Last year, I wrote a little short story for Meet Cute, a lovely event at the Wheeler Centre where some YA authors and emerging teen writers shared some swoon-worthy YA rom-coms.
My piece was called Doritos, and it’s centred on one of the things I personally find most romantic: when your partner values the things you like, and sometimes comes to like them themselves. In this case, it’s a certain very famous romance series about seven foot tall blue aliens…
If you’d like to read Doritos in a PDF, you can do so here: Doritos. Otherwise, it’s below.
I knew Kip was a keeper when he read Ice Planet Barbarians for me.
I want to be clear about one thing: I did not ask him to read Ice Planet Barbarians for me. This was not some warped relationship ultimatum, some galaxy brain test to see how much he cared – “read this book or we’ll have to break up”. Nothing like that. No.
We had reached the stage of our relationship when we’d achieved a kind of rhythm with each other. A routine. Nadia, my best friend, said it sounded like we were getting predictable and that if we kept doing the same thing all the time we were going to get bored with each other.
And, like, maybe she was right. She was all about keeping things fresh and shaking things up and making every day an adventure and being unpredictable. She’d been with her girlfriend Teresa for nearly two years, ever since the Year Ten formal, and Kip and I had only been together for four months, so I could hardly presume to know better than her how to make a relationship work.
But I liked that we had a rhythm with each other. That every day wasn’t an adventure. That it was a bit predictable. It made me feel comfortable.
Not that “comfortable” was how I felt the day he found my copy of Ice Planet Barbarians.
It was Sunday night. We were studying together in my bedroom. The door was half open to appease my mother – less because she was worried that we might, gasp, have sex under her roof, and more because I think she wanted to double check that Kip wasn’t distracting me from studying. Our Year Twelve exams were on the horizon, and I’d always been a real eyes-on-the-prize type. Mum would have forgiven me for bad exam results – it wouldn’t even have been a question – but she knew I wouldn’t forgive myself.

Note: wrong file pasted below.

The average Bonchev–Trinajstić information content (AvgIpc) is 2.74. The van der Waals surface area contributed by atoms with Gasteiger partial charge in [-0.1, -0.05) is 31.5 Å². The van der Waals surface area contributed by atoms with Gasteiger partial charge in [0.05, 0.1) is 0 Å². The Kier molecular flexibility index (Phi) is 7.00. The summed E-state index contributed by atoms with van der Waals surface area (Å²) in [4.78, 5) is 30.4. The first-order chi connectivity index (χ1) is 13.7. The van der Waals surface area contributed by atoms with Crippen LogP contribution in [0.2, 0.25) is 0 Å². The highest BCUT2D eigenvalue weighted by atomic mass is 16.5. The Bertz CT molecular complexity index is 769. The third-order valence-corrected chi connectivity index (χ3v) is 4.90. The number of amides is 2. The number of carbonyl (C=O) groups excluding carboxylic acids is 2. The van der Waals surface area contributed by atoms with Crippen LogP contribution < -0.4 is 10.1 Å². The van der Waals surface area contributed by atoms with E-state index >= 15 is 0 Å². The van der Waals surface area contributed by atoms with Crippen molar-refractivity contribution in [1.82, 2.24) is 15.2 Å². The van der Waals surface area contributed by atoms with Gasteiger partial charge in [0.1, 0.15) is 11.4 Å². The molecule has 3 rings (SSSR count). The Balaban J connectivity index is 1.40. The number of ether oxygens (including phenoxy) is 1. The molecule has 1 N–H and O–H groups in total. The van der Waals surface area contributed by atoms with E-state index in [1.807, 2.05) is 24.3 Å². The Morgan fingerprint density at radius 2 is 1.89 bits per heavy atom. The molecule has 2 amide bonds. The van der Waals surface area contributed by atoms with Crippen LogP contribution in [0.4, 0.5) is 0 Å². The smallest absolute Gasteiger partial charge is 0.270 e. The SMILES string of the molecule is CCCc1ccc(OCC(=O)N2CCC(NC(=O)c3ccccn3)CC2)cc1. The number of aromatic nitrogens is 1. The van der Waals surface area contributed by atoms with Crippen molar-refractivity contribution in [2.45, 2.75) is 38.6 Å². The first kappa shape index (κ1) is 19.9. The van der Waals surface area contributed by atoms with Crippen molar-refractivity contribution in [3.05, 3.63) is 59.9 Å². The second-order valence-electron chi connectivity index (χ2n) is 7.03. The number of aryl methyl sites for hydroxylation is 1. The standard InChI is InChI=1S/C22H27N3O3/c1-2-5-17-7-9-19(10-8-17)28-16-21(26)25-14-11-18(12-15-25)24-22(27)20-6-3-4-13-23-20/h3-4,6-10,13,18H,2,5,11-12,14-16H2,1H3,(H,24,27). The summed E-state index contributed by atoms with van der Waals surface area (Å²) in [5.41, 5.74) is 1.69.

She needn’t have worried. Kip was as big a rule-following nerd as I was. There was a reason the majority of our routine right now was based around studying.
Which was why it was kind of a surprise when he said something.
We used a Pomodoro method when we were studying together. We concentrated for twenty-five minutes, and then we took a five-minute break, before we started the cycle again.
But, “Babe –“ he said in minute seventeen of Pomodoro five (he called me babe a lot, and I liked it, even though I kind of suspected that made me a bad feminist, although if you asked me why I suspected it made me a bad feminist I probably couldn’t have given you a concrete reason), “babe, tell me about this.”
“Just a second,” I said absently. I was three quarters of the way through a differential equation, and if I lost my train of thought, I’d have to start all over again.
He waited. It was such a little thing, but it was one of the things I liked most about him, one of the reasons I’d developed a crush on him in the first place, when our Year Eleven History teacher had suddenly decided he wanted to be an assigned seating autocrat and put us next to each other. Kip took your requests seriously, even if the stakes weren’t particularly high. He listened.
Plus, he had great hair.
I finished the equation in minute nineteen and put my pen down. “Sorry. What is it?”
He put the book down in front of me. “Tell me about this.”
I did not want to blush.
I read romance. Sometimes pretty horny romance. I was not ashamed of that fact. Kip knew all of this.
I blushed anyway. There was a difference between your boyfriend knowing you enjoyed reading some pretty horny romance and him knowing you enjoyed reading some pretty horny romance featuring blue aliens with literal horns.